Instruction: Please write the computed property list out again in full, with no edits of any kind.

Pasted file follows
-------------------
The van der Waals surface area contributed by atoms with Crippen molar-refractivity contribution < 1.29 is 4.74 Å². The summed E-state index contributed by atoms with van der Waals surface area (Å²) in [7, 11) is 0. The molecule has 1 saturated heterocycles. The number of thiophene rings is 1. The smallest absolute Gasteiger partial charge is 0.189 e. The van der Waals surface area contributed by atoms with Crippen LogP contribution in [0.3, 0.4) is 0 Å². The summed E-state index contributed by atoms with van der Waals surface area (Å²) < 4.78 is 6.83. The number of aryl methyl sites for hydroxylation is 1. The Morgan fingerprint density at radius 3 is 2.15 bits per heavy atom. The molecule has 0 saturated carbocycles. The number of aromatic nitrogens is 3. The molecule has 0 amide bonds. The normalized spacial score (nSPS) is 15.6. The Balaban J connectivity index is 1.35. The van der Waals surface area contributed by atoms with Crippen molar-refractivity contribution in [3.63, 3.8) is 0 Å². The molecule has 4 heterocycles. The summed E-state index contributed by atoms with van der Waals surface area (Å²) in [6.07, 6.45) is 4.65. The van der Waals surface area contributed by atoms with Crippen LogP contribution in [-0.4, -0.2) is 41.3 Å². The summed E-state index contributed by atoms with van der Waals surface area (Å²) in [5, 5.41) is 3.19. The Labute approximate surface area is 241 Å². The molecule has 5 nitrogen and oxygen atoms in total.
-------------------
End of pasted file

The van der Waals surface area contributed by atoms with Crippen molar-refractivity contribution < 1.29 is 4.74 Å². The summed E-state index contributed by atoms with van der Waals surface area (Å²) in [7, 11) is 0. The molecule has 1 saturated heterocycles. The number of thiophene rings is 1. The smallest absolute Gasteiger partial charge is 0.189 e. The van der Waals surface area contributed by atoms with Crippen LogP contribution in [0.3, 0.4) is 0 Å². The summed E-state index contributed by atoms with van der Waals surface area (Å²) < 4.78 is 6.83. The number of aryl methyl sites for hydroxylation is 1. The Morgan fingerprint density at radius 3 is 2.15 bits per heavy atom. The molecule has 0 saturated carbocycles. The number of aromatic nitrogens is 3. The molecule has 0 amide bonds. The normalized spacial score (nSPS) is 15.6. The Balaban J connectivity index is 1.35. The van der Waals surface area contributed by atoms with Crippen molar-refractivity contribution in [3.63, 3.8) is 0 Å². The molecule has 4 heterocycles. The summed E-state index contributed by atoms with van der Waals surface area (Å²) in [6.07, 6.45) is 4.65. The van der Waals surface area contributed by atoms with Crippen LogP contribution in [-0.4, -0.2) is 41.3 Å². The summed E-state index contributed by atoms with van der Waals surface area (Å²) in [5, 5.41) is 3.19. The Labute approximate surface area is 241 Å². The molecule has 5 nitrogen and oxygen atoms in total.